Dear Annie: My niece, “Becky,” is getting married next month, and according to my younger brother “John,” I can’t attend the wedding because I have a beard.

Personally, I think I look like Hemingway. I am a food writer and photo journalist. My barber always says, “Don’t shave! You look good with your beard.”

My family has about 40 members, and if I started shaving off my beard for each one, I would never wear a beard again. I am also known for my beard and have a travel and food blog named after it.

My niece invited me by formal invitation, and I replied affirmatively.

So, do I shave the beard and feast with my big Italian family? Or do I not shave and spend the day home alone as in the past?

— Graybeard

Dear Graybeard: It sounds as if you’re the gray sheep of the family. So be it. You don’t need to shear your wool for anyone. Your niece invited you — all of you, including your beard — and you said yes.

Go to the wedding. Eat and dance, and look out for clippers.

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Dear Annie: This is in response to “Perception vs. Truth,” the woman who wrote about her husband’s flying into a jealous rage because she danced with another man.

I am afraid that when you wrote “everyone makes mistakes,” the woman may have taken that to imply that she was the one who’d made a mistake. Please clarify that. (As a victim of controlling behavior, she is probably conditioned by the controller to see problems as being her fault.)

What experienced domestic violence professionals say about rages like the one she described is this: These rages are always about control. Even when jealousy is communicated in a more reasonable manner, it is about control. It’s an easy and effective way to control someone without accepting any responsibility at all for being controlling. It puts all the responsibility on the victim to behave in the way the controller defines as OK.

She accepted that responsibility when she vowed, “Of course, I will no longer dance with anyone else.” From the viewpoint of the abuser, that means “mission accomplished.” Control in place.

To accept that responsibility (never dancing with anyone else) acknowledges that the problem here is her dancing with someone else, as opposed to being that her husband is using unfair methods to control her.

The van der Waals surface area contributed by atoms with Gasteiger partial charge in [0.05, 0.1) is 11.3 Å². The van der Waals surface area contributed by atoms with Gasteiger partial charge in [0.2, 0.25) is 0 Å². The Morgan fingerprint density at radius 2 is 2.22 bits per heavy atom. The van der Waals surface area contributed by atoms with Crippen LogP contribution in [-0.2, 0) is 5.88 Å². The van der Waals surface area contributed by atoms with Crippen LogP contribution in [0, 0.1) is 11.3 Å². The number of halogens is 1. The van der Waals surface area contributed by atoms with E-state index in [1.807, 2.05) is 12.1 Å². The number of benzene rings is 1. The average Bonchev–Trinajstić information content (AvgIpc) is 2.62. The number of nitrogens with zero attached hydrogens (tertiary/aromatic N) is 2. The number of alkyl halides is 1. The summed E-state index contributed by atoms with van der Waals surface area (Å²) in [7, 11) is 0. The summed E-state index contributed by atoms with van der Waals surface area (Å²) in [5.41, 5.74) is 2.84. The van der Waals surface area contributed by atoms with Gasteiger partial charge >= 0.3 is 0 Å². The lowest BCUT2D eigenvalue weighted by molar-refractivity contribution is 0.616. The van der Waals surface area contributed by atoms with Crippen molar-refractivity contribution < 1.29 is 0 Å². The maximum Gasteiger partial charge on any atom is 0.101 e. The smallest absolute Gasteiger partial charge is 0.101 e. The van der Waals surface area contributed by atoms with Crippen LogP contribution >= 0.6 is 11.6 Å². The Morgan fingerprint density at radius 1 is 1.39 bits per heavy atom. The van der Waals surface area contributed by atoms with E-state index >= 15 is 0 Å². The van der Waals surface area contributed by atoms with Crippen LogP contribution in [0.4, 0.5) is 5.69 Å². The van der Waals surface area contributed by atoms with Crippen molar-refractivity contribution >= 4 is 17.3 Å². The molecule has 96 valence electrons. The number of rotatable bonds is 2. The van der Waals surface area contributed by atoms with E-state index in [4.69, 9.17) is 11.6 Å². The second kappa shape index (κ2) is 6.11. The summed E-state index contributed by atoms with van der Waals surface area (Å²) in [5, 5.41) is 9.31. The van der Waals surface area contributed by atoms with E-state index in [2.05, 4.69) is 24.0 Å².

It sets up a precedent. Rages work to control her behavior.

I believe she should try to continue dancing with others, assuming she’s in an environment where casual exchanging of partners is the norm.

— Domestic Violence Advocate

Dear Domestic Violence Advocate: The line about how everyone makes mistakes was unclear, and I appreciate your bringing that to my attention. That was meant to be about her husband, as the letter writer was not at all in the wrong.

Thank you for your advocacy on behalf of victims and survivors of domestic violence. I’d like to take this opportunity to publish the number for The National Domestic Violence Hotline: 1.800.799.7233.

Click here to contact Domestic Violence Solutions in Santa Barbara County, or call the 24-hour crisis line at 805.964.5245.

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— A native Californian, Annie Lane writes her Dear Annie advice columns from her home outside New York City, where she lives with her husband, two kids and two dogs. Her debut book, Ask Me Anything: A Year of Advice From Dear Annie, features favorite columns on love, friendship, family and etiquette. Email your Dear Annie questions to Click here to read previous columns. The opinions expressed are her own.

Annie Lane

Annie Lane

A native Californian, Annie Lane writes her Dear Annie advice columns from her home outside New York City, where she lives with her husband, two kids and two dogs. Her latest anthology, How Can I Forgive My Cheating Partner?, features favorite columns on marriage, infidelity, communication and reconciliation, and is available as a paperback and e-book. Email your Dear Annie questions to The opinions expressed are her own.